New information on treatments for both medical skin conditions and cosmetic problems is available in the Special Health Report Skin Care and Repair. This report describes scientifically approved treatments for common medical conditions from acne to rosacea, as well as the newest cosmetic procedures for lines, wrinkles, age spots, and other problems. An explanation of the ingredients in popular skin lotions and cosmeceuticals is also included.
In 1993, the Food and Drug Administration proposed new regulations for sunscreens. Significant delays have occurred as the FDA wrestled with changing science, the finer points of testing and labeling requirements, and a flood of public comments. New rules were finally scheduled to go into effect in May 2010, but the FDA postponed the target date to October 2010.
Here are a few of the proposed changes:
Companies would test and rank UVA protection, not just UVB. The invisible ultraviolet light that affects the skin is divided into two categories, ultraviolet A (UVA) and ultraviolet B (UVB). UVB is the main cause of sunburn and the more carcinogenic of the two, although both contribute to skin cancer. UVA, which moves at a longer wavelength and is more penetrating, is responsible for tanning and contributes to skin aging.
Many sunscreens currently on the market promise "broad spectrum" protection against both UVA and UVB, but the manufacturers can use whatever tests they want to back up that claim.
Under the new rules, sunscreens would be required to undergo two types of assessments of their UVA-blocking power: a test of the sunscreen itself and another one that compares how fast skin tans with and without the product on. There would be no SPF-like rating, instead, sunscreens would be ranked as providing low, medium, high, or highest UVA protection, with corresponding stars (one for low, two for medium, and so on). Sunscreens won't be required to block UVA, but the label would have to say "No UVA protection" if the product didn't.
SPF tops out at 50+. The SPF is a comparison between the time it takes the skin to turn red with and without sunscreen. The number is calculated like this: if a person normally experiences the onset of redness on unprotected skin after 10 minutes of exposure, an SPF-15 sunscreen would provide protection for 150 minutes. Several years ago the FDA said the data it had received supported SPFs up to 50, so it proposed a cap of 50+. That cap may go up in the final rules. Originally the agency was going to draw the line at 30+.
Sun protection factor gets a new name. The term "sun protection factor" is misleading because it's a measure only of sunburn and UVB protection, not protection against the entire UV spectrum. The proposed rules acknowledge the misnomer and would change the name to sunburn protection factor.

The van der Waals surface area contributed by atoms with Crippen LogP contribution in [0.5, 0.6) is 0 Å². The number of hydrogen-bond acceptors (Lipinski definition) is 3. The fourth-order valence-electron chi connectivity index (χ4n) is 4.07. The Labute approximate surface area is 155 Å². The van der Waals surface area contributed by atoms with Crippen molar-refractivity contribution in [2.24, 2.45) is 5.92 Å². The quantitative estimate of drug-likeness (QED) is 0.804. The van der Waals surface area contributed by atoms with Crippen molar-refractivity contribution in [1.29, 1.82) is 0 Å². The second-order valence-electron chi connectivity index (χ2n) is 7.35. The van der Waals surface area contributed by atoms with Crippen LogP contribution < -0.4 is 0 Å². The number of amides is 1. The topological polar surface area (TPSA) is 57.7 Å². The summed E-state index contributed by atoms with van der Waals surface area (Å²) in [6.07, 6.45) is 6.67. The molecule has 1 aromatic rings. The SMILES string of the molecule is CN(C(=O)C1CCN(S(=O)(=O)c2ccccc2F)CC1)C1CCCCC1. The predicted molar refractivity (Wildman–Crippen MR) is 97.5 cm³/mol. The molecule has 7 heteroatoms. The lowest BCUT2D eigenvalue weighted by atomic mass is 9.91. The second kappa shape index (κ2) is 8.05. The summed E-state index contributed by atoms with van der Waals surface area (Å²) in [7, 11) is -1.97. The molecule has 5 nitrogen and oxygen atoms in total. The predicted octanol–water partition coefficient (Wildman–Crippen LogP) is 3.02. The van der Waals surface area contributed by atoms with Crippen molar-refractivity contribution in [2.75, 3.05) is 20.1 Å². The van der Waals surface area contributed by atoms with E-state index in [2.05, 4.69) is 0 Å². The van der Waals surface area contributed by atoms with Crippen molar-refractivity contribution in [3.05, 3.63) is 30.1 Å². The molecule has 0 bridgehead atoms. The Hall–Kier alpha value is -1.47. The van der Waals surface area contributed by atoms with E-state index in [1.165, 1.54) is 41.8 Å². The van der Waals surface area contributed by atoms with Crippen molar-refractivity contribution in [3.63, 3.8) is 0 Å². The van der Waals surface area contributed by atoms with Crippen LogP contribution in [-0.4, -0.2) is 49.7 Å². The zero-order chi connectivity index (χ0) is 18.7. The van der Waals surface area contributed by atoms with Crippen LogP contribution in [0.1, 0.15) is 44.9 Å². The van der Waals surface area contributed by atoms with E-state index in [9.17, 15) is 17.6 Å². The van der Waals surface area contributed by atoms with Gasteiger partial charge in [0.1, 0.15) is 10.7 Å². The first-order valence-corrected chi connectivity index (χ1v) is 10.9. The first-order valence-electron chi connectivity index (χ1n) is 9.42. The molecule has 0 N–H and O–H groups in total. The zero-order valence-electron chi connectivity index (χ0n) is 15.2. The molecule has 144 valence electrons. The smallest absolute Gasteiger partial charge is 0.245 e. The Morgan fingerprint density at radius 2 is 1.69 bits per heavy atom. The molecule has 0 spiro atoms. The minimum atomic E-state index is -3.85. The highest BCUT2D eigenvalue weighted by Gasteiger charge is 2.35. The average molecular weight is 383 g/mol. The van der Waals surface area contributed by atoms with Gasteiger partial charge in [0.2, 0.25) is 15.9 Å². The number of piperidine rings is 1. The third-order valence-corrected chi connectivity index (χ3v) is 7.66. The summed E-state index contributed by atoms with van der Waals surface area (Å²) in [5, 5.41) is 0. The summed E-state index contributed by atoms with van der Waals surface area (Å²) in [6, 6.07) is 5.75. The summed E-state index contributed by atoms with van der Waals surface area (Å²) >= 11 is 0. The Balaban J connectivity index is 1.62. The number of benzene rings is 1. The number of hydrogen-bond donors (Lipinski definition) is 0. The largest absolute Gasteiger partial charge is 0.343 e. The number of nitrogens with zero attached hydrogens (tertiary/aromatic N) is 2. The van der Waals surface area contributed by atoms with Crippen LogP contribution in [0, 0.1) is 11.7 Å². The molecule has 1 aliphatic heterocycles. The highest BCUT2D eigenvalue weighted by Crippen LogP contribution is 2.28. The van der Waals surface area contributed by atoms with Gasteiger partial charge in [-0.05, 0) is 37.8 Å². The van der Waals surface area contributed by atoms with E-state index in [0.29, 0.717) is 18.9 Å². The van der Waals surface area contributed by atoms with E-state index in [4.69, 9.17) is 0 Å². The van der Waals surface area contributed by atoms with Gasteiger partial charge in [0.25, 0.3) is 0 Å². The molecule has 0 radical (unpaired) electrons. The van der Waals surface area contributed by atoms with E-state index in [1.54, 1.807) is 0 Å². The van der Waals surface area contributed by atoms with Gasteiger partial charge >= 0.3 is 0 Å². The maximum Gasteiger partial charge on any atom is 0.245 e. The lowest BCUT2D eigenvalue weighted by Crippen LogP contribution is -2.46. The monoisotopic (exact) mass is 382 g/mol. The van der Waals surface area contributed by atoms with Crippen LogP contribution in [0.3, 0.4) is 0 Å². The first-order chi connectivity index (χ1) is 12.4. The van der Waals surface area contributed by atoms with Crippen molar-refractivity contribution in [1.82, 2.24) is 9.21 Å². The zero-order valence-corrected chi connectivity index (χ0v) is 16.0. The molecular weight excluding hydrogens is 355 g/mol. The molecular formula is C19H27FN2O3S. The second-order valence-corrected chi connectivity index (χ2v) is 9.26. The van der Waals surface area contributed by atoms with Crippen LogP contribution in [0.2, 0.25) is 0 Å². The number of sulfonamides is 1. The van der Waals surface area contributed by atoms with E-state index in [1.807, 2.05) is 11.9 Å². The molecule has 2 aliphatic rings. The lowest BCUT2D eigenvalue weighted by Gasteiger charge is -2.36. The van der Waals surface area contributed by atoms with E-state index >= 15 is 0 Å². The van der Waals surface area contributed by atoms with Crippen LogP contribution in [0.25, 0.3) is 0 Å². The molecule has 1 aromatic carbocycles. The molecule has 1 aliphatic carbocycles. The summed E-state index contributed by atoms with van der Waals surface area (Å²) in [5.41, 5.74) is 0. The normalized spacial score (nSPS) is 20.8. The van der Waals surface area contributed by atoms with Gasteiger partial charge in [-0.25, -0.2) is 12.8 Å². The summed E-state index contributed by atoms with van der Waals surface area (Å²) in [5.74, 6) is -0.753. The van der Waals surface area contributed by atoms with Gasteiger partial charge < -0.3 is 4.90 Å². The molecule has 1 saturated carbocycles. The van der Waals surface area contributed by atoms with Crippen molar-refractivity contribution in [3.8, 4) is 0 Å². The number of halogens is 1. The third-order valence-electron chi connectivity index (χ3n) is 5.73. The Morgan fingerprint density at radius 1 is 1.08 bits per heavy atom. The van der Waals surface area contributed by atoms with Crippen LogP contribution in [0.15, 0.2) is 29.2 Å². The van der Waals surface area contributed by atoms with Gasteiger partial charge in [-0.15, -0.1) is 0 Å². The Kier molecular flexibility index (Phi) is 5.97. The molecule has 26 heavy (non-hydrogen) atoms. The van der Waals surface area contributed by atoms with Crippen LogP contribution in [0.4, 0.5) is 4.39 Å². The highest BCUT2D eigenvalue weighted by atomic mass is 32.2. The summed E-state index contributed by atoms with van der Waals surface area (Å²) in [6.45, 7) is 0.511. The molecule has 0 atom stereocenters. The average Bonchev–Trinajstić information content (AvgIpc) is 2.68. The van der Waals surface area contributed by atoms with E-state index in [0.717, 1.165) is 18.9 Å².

UVA and UVB get equal billing. The FDA is proposing to require that the sunscreen label have a statement that mentions the importance of both UVA and UVB protection. In addition to the SPF number, UVB protection will be described as low, medium, high, and highest, so it matches the new UVA rating system. The agency is also proposing that the information about UVA and UVB be printed in the same font and type size.
Generous and liberal use still encouraged. Most people use less than half the amount of the sunscreen required to get the SPF protection on the label. So far, the FDA has rejected suggestions that would change SPF testing so it would reflect more realistic amounts of sunscreen. Another suggestion was to have the label on the bottle spell out quantities per application. But under the rules as proposed, the label would continue to say that sunscreen should be applied "liberally" or "generously" before sun exposure.
Reapplication emphasized. Even a fairly weak sunscreen can provide protection in intense sunlight if it's reapplied often. The new rules would tighten up the reapplication language. The label on many sunscreens would suggest reapplying sunscreen at least every two hours and after swimming, sweating, or drying off with a towel.
Consumers get a new warning. The FDA wants to get rid of an optional "sun alert" and replace it with a mandatory one that will be labeled as a warning. This is the proposed wording: "UV exposure from the sun increases the risk of skin cancer, premature aging, and other skin damage. It is important to decrease UV exposure by limiting time in the sun, wearing protective clothing, and using a sunscreen."
No skin aging or skin cancer claims allowed. Despite the new warning, sunscreen makers would not be allowed to claim their products reduce skin aging or prevent skin cancer. As of this writing, the FDA had taken the position that such claims would be misleading because of the lack of data showing that sunscreen alone prevents skin aging or cancer. The agency has also said prevention of sunburn or certain kinds of cellular damage can't be extrapolated to prevention of skin cancer.